I've thought quite a bit about the impact that specialized education has on daily life. A cluster of days ago, I had a pretty big meeting with some people in the technology business. I had the floor for about two hours during which time everything was covered from the battle of operating systems: do you iOS5 or Androyd?, to market expansion in new technology, to bench development, to market shares and, yes, promotions, promotions.
There were some laughters interspersed and having spent a good deal of my already much lived life in public speaking, I always think that a few chuckles are better and more inviting than the heaviness of seriousness.
So, there I was. Talking shop about this and that, marrying words like 'dude' and 'awesome' to 'amelioration' and 'anthropomorphizing of devices.' I believe that jargons have to be mixed up. Just like it does one good to mix company, a peasant socializing with a peregrinating writer, an athlete playing chess with a 'nerd,' words have to co-exist. By socializing high with low, one gleans much about communication for, understanding, after all, is multi-faceted and it only comes to life when seen through the prism of varied experience and company.
Perhaps this is why I'm so attracted to colloquialism and diversity. To bring up Dante again because, of course, it's been a while, as he points out in his De Vulgari Eloquentiae i.e., On Eloquence in the Vernacular, which incidentally he had to write in Latin, the vernacular deserves the same dignity as Latin or elevated speech. Language, after all, is an ever-evolving organism. But, once reaching the second book, Dante got bored with the essay and dumped the project altogether. It must have happened around the time when things with the wife weren't all that great and Beatrice got married to someone else. Same human experience keeps recycling itself century in, century out. But I digress. I was talking about mixing highs and lows in language.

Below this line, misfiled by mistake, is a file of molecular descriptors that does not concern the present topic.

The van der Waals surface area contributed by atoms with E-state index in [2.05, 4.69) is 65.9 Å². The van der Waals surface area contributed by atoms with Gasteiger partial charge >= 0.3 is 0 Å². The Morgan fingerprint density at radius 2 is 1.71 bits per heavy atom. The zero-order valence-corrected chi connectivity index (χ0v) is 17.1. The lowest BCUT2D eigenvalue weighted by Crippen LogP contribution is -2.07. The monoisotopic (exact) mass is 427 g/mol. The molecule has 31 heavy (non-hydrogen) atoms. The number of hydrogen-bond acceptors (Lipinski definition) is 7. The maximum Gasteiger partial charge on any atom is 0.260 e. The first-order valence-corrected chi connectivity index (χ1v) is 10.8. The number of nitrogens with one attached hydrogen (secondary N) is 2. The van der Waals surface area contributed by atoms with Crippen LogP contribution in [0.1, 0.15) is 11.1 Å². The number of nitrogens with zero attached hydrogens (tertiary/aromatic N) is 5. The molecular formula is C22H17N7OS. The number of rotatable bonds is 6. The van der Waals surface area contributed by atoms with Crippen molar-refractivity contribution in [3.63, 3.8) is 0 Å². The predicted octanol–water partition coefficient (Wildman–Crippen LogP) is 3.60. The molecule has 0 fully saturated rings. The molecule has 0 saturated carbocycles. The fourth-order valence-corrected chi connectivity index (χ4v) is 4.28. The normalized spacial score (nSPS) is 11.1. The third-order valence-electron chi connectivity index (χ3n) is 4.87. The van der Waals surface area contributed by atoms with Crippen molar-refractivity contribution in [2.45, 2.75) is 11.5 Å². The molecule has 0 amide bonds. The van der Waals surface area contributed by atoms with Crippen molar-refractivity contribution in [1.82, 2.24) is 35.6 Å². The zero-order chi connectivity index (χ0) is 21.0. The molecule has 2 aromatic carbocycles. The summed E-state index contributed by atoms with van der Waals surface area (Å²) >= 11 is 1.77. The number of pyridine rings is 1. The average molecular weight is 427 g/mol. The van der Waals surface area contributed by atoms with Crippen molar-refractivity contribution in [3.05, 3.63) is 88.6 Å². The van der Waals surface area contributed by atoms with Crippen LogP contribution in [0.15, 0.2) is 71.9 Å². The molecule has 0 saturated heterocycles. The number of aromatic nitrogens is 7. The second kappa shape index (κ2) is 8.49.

He says, "so-and-so is 'intimidated' because you have such a huge vocabulary." To which I say, "well, that vocabulary cost me a pretty penny, so, yeah." The only way to react to that statement was to be, meaning appear, nonchalant and easy-breezy. Deep down, however, I could feel my ears getting red out of frustration. I then added, "it's just words, in the end, who cares if it takes one of us longer to say the same thing?"
And then I drive back and I think of other contexts in which I felt like the company in which I found myself needed more mixing up, you know the onset of boredom, you know what it feels like. Like, the time when a pack of academics would get together and talk Dante or Goethe or ________, and all I was craving was some good ol' rock 'n roll or a quick chat with someone containing phrases like, 'WTF, dude, and I'm picking up what you're putting down, and it's just how I roll, and blah, blah, blah." Or the time when at a rock concert venue, my friends would insert a certain word after every other word and all I wanted to do was sit in my favorite chair and read a sonnet or a stanza from Dante. Bottom line, diversity is sexy and when it's lacking, it leaves a trace of something you know you're missing but can't quite define.